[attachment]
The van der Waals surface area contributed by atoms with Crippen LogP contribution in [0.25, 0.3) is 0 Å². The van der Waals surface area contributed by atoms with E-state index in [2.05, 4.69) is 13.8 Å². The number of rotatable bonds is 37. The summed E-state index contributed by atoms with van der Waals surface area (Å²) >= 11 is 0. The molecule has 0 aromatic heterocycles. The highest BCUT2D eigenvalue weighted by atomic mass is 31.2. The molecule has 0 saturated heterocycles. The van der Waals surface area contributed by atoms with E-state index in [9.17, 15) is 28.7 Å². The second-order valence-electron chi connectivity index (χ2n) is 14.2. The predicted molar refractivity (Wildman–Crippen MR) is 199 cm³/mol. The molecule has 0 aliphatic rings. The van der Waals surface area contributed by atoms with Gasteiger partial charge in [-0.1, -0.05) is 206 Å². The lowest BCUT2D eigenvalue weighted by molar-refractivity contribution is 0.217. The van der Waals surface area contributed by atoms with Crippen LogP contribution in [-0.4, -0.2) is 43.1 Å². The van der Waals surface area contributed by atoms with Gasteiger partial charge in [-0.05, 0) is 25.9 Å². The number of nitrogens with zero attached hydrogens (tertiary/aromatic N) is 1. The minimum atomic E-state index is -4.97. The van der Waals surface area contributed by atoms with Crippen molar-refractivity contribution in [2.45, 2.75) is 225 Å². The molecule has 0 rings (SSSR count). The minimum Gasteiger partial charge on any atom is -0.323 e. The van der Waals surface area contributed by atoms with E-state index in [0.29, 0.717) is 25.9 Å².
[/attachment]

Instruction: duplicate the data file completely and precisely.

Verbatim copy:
The van der Waals surface area contributed by atoms with Crippen LogP contribution in [0.25, 0.3) is 0 Å². The van der Waals surface area contributed by atoms with E-state index in [2.05, 4.69) is 13.8 Å². The number of rotatable bonds is 37. The summed E-state index contributed by atoms with van der Waals surface area (Å²) >= 11 is 0. The molecule has 0 aromatic heterocycles. The highest BCUT2D eigenvalue weighted by atomic mass is 31.2. The molecule has 0 saturated heterocycles. The van der Waals surface area contributed by atoms with E-state index in [9.17, 15) is 28.7 Å². The second-order valence-electron chi connectivity index (χ2n) is 14.2. The predicted molar refractivity (Wildman–Crippen MR) is 199 cm³/mol. The molecule has 0 aliphatic rings. The van der Waals surface area contributed by atoms with Gasteiger partial charge in [-0.1, -0.05) is 206 Å². The lowest BCUT2D eigenvalue weighted by molar-refractivity contribution is 0.217. The van der Waals surface area contributed by atoms with Crippen LogP contribution in [-0.4, -0.2) is 43.1 Å². The van der Waals surface area contributed by atoms with Gasteiger partial charge in [-0.05, 0) is 25.9 Å². The number of nitrogens with zero attached hydrogens (tertiary/aromatic N) is 1. The minimum atomic E-state index is -4.97. The van der Waals surface area contributed by atoms with Crippen molar-refractivity contribution in [2.45, 2.75) is 225 Å². The molecule has 0 rings (SSSR count). The minimum Gasteiger partial charge on any atom is -0.323 e. The van der Waals surface area contributed by atoms with E-state index in [0.29, 0.717) is 25.9 Å².